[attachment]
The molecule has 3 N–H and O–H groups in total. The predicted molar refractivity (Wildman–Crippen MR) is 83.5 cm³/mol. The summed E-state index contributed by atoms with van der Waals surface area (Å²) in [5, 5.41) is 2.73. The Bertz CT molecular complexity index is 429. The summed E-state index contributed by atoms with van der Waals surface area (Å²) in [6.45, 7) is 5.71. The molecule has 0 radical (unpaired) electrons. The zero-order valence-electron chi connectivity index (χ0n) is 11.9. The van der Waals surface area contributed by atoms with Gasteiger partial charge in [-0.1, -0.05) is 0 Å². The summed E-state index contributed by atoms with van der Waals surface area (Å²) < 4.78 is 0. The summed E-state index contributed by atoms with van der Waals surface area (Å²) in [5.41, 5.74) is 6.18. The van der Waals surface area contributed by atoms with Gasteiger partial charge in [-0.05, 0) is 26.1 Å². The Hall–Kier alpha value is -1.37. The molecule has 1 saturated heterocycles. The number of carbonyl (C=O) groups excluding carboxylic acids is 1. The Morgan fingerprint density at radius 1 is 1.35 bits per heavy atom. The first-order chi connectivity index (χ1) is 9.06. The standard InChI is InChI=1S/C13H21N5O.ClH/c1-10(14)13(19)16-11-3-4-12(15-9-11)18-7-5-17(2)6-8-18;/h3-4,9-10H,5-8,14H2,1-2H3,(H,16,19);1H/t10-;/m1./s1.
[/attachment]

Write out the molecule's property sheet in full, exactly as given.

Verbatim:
The molecule has 3 N–H and O–H groups in total. The predicted molar refractivity (Wildman–Crippen MR) is 83.5 cm³/mol. The summed E-state index contributed by atoms with van der Waals surface area (Å²) in [5, 5.41) is 2.73. The Bertz CT molecular complexity index is 429. The summed E-state index contributed by atoms with van der Waals surface area (Å²) in [6.45, 7) is 5.71. The molecule has 0 radical (unpaired) electrons. The zero-order valence-electron chi connectivity index (χ0n) is 11.9. The van der Waals surface area contributed by atoms with Gasteiger partial charge in [-0.1, -0.05) is 0 Å². The summed E-state index contributed by atoms with van der Waals surface area (Å²) < 4.78 is 0. The summed E-state index contributed by atoms with van der Waals surface area (Å²) in [5.41, 5.74) is 6.18. The van der Waals surface area contributed by atoms with Gasteiger partial charge in [-0.05, 0) is 26.1 Å². The Hall–Kier alpha value is -1.37. The molecule has 1 saturated heterocycles. The number of carbonyl (C=O) groups excluding carboxylic acids is 1. The Morgan fingerprint density at radius 1 is 1.35 bits per heavy atom. The first-order chi connectivity index (χ1) is 9.06. The standard InChI is InChI=1S/C13H21N5O.ClH/c1-10(14)13(19)16-11-3-4-12(15-9-11)18-7-5-17(2)6-8-18;/h3-4,9-10H,5-8,14H2,1-2H3,(H,16,19);1H/t10-;/m1./s1.